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Three Lessons All Companies Can Learn from the Data Breaches that Cost Yahoo $350 Million

March 15, 2017

Yahoo Inc. recently disclosed three massive data breaches, which compromised the personal information of 1.5 billion users and cost Yahoo $350 million in its acquisition by Verizon Communications Inc.  Additionally, the company’s general counsel lost his job, the CEO forfeited her annual bonus, and Yahoo spent $16 million on breach-related expenses in 2016 alone.  Yahoo also faces approximately 43 class action lawsuits and will remain on the hook for 50% of lawsuit-related liabilities after closing its deal with Verizon.

Although the news for Yahoo has not been good, Yahoo’s story offers several lessons from which other companies can learn.

  1. Companies Remain Unprepared to Face Cybersecurity Threats
    First, even large sophisticated corporations are unprepared to face modern cybersecurity threats.  Although technological failures contribute to data breaches, Yahoo’s situation illustrates the consequences of having senior management that is ill-prepared to address cybersecurity.   An investigation by an independent committee of Yahoo’s board of directors concluded that, at the time of a 2014 breach, “certain senior executives did not properly comprehend or investigate, and therefore failed to act sufficiently upon, the full extent of knowledge known internally by the company’s information security team.”Yahoo, however, is not alone.  According to a recent survey by the National Association of Corporate Directors (NACD), only 14% of public-company directors reported that their boards have a high understanding of risks associated with cybersecurity.  This lack of understanding among senior executives contributes to a disconnect between information technology professionals and corporate decision-makers, which in Yahoo’s case led to costly errors.
  2. Cybersecurity Due Diligence Plays an Increasing Role in Mergers & Acquisitions
    Second, the news that data breaches jeopardized Verizon’s acquisition of Yahoo, and ultimately  caused Verizon to cut $350 million from the price it will pay for Yahoo, underscores the increasing importance of cybersecurity due diligence during a merger or acquisition.  In a recent Mergermarket survey of senior executives, 77% of respondents reported walking away from a deal as a result of data security issues that were discovered in cybersecurity due diligence.  Executives identified the cost of correcting existing problems and the occurrence of frequent or recent data breaches as top concerns, which is not surprising considering that the average data breach costs a company an estimated $4 million, or approximately $200 per stolen record.Thus, when considering a merger or acquisition, due diligence should include a thorough review and analysis of the seller’s privacy and data security policies, programs, and procedures across all media; cyberinsurance policies; social media presence; vendor contracts; and industry-specific compliance obligations.  McNees Attorney Elaine Stanko’s recent article, Deals and Data:  Cybersecurity M&A Due Diligence, outlines additional steps companies should take during the due diligence process.  As the Yahoo example shows, cybersecurity due diligence can significantly affect the outcome of a deal.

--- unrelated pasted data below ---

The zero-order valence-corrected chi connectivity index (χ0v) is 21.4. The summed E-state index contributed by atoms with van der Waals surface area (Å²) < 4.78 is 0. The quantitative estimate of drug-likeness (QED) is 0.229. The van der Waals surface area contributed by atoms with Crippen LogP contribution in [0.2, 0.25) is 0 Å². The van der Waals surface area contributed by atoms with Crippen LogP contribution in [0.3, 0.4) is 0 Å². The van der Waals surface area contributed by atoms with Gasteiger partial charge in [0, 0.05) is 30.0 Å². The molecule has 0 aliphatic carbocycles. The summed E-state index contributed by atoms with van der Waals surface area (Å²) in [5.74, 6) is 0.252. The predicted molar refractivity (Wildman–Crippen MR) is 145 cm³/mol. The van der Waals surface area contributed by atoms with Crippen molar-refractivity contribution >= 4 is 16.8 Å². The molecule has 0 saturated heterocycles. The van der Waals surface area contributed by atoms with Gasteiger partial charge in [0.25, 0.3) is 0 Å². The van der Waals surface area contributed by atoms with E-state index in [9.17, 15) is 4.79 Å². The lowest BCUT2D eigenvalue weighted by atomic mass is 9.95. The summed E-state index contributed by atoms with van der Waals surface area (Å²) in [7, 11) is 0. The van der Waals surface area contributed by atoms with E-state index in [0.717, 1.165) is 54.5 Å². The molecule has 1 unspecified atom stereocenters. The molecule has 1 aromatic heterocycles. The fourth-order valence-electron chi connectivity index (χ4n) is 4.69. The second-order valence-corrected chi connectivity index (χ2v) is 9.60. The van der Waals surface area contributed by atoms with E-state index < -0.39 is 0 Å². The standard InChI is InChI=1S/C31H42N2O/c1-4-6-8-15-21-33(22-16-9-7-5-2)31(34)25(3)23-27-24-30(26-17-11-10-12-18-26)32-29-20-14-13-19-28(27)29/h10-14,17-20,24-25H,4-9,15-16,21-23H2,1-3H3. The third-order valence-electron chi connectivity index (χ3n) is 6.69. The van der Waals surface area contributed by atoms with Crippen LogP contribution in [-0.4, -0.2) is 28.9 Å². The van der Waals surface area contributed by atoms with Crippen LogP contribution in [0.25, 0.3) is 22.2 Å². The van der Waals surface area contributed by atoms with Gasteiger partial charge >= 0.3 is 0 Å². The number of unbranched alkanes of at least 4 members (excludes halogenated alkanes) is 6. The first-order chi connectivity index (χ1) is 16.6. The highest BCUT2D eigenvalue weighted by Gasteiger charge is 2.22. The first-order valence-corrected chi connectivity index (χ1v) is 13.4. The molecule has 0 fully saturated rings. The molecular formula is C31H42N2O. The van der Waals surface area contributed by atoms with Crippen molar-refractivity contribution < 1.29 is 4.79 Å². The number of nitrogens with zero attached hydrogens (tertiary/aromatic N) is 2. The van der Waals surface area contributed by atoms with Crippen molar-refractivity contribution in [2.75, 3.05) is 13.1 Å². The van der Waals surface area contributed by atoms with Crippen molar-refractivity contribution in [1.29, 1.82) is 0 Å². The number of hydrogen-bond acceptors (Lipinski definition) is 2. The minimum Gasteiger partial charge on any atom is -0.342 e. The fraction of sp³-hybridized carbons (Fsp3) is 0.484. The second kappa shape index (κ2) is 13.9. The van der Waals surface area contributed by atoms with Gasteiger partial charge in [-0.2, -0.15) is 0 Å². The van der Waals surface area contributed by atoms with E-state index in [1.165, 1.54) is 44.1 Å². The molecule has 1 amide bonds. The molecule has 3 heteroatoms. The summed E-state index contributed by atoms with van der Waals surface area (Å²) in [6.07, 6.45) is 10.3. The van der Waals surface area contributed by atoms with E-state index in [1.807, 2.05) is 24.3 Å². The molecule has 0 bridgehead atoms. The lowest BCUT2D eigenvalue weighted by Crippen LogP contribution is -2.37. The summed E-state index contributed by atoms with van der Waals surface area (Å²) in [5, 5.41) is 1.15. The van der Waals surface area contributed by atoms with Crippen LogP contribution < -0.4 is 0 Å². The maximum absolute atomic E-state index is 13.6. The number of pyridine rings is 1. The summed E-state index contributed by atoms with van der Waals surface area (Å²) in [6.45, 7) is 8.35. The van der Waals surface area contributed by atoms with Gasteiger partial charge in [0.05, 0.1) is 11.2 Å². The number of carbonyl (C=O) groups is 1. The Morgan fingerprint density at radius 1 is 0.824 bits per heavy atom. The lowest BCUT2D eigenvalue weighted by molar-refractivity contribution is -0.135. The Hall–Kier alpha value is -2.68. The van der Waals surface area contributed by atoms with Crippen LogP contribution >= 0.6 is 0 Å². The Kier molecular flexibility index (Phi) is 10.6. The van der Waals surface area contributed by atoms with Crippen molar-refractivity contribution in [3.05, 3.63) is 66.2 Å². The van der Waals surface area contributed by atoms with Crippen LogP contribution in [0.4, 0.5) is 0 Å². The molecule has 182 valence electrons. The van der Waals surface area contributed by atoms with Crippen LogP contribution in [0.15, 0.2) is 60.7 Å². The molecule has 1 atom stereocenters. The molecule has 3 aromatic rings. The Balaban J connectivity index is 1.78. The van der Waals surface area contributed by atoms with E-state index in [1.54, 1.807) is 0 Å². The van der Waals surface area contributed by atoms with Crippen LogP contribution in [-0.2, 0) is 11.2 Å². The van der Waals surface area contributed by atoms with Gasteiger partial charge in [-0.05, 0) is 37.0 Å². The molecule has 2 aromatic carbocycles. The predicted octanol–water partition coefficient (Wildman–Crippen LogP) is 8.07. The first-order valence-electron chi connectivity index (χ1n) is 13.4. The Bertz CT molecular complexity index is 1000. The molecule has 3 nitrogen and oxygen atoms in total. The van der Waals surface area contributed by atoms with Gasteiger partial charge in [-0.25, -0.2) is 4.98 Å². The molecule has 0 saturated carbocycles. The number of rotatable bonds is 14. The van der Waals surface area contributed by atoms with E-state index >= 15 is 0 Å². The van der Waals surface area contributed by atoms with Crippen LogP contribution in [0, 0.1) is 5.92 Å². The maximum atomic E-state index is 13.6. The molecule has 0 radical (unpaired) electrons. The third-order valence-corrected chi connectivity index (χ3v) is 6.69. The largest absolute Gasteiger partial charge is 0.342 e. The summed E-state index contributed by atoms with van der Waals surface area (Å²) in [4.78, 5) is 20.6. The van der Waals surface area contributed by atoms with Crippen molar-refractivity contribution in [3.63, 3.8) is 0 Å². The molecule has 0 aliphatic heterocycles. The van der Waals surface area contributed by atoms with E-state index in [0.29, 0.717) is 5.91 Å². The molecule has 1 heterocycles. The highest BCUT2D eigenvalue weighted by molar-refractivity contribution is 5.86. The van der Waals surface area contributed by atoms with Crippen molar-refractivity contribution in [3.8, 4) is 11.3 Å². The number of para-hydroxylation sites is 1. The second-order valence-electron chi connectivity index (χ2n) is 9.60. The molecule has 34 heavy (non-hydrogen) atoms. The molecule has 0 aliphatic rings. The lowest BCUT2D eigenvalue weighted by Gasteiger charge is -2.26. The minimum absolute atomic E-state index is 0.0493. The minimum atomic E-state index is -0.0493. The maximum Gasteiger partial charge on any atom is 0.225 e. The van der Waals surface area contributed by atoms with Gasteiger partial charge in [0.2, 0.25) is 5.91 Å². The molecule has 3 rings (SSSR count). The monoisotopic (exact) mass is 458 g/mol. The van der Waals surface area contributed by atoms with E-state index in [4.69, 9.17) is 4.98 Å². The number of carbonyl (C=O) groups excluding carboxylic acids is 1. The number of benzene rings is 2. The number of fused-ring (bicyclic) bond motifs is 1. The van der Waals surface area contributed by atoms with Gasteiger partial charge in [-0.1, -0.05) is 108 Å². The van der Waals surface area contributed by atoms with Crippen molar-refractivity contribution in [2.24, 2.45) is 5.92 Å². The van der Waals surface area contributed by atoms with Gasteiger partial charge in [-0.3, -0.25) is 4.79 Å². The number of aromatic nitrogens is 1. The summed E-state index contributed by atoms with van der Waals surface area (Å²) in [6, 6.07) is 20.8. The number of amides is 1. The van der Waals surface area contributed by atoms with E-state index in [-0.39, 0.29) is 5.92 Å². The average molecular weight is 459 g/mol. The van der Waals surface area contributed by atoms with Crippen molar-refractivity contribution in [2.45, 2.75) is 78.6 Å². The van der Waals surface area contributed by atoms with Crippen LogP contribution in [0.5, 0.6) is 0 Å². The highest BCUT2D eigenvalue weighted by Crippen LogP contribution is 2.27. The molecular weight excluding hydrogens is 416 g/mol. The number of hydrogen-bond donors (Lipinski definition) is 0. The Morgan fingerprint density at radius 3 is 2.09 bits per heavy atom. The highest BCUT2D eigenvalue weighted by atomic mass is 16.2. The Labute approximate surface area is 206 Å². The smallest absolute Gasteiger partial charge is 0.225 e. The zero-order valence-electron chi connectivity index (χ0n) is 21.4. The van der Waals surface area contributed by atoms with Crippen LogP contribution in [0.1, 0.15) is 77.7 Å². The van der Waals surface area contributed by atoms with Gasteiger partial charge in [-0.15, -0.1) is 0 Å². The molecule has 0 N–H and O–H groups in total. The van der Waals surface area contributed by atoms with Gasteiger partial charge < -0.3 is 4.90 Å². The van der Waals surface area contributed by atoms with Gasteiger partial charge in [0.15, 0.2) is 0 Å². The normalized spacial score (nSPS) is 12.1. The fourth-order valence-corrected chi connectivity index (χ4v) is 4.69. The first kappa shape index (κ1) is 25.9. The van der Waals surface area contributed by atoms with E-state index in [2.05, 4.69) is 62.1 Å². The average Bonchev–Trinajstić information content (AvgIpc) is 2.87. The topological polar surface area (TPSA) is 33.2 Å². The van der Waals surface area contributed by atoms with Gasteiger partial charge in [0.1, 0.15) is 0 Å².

3. The Data Breach:  It’s a Matter of “When,” not “If”
    Third, a recent Philadelphia Business Journal article quoted NACD CEO Peter Gleason as saying that “It’s not a matter of if you’re going to get hacked, it’s more ‘You’ve already been hacked, and you don’t know it, so what are you doing about it?’”  Yahoo’s data breaches occurred in 2013 and 2014, yet the full extent of those breaches was not disclosed until late 2016, demonstrating that even heavy investment in cybersecurity cannot prevent data breaches.  Although data breaches are inevitable, proper planning, timely detection, and a swift response can help organizations mitigate the fallout and minimize the losses, both financial and reputational.

In summary, Yahoo’s recent data breaches show that companies remain unprepared to face cybersecurity threats, which are of increasing importance in mergers and acquisitions.  Recognizing that data breaches are unavoidable, the attorneys in McNees Wallace & Nurick LLC’s Privacy & Data Security practice group counsel clients to be “compromise ready” by proactively planning for data breaches, and assisting clients with their response when breaches occur.

© 2017 McNees Wallace & Nurick LLC
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